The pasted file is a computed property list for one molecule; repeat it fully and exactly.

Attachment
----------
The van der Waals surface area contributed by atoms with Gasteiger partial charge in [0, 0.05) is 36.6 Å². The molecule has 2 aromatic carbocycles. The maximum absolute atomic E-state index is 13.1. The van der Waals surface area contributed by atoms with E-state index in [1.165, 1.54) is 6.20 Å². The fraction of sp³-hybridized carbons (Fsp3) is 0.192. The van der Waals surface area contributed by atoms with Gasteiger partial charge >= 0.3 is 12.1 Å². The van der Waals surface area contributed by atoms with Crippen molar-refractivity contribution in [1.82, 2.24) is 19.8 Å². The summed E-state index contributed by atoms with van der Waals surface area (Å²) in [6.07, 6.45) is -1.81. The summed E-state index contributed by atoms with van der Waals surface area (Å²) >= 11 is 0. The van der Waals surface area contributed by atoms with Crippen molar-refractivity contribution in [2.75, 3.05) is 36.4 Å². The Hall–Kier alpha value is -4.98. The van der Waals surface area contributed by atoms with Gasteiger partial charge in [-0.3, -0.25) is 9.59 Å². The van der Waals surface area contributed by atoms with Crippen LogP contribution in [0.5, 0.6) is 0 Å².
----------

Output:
The van der Waals surface area contributed by atoms with Gasteiger partial charge in [0, 0.05) is 36.6 Å². The molecule has 2 aromatic carbocycles. The maximum absolute atomic E-state index is 13.1. The van der Waals surface area contributed by atoms with E-state index in [1.165, 1.54) is 6.20 Å². The fraction of sp³-hybridized carbons (Fsp3) is 0.192. The van der Waals surface area contributed by atoms with Gasteiger partial charge >= 0.3 is 12.1 Å². The van der Waals surface area contributed by atoms with Crippen molar-refractivity contribution in [1.82, 2.24) is 19.8 Å². The summed E-state index contributed by atoms with van der Waals surface area (Å²) in [6.07, 6.45) is -1.81. The summed E-state index contributed by atoms with van der Waals surface area (Å²) >= 11 is 0. The van der Waals surface area contributed by atoms with Crippen molar-refractivity contribution in [2.75, 3.05) is 36.4 Å². The Hall–Kier alpha value is -4.98. The van der Waals surface area contributed by atoms with Gasteiger partial charge in [-0.3, -0.25) is 9.59 Å². The van der Waals surface area contributed by atoms with Crippen LogP contribution in [0.5, 0.6) is 0 Å².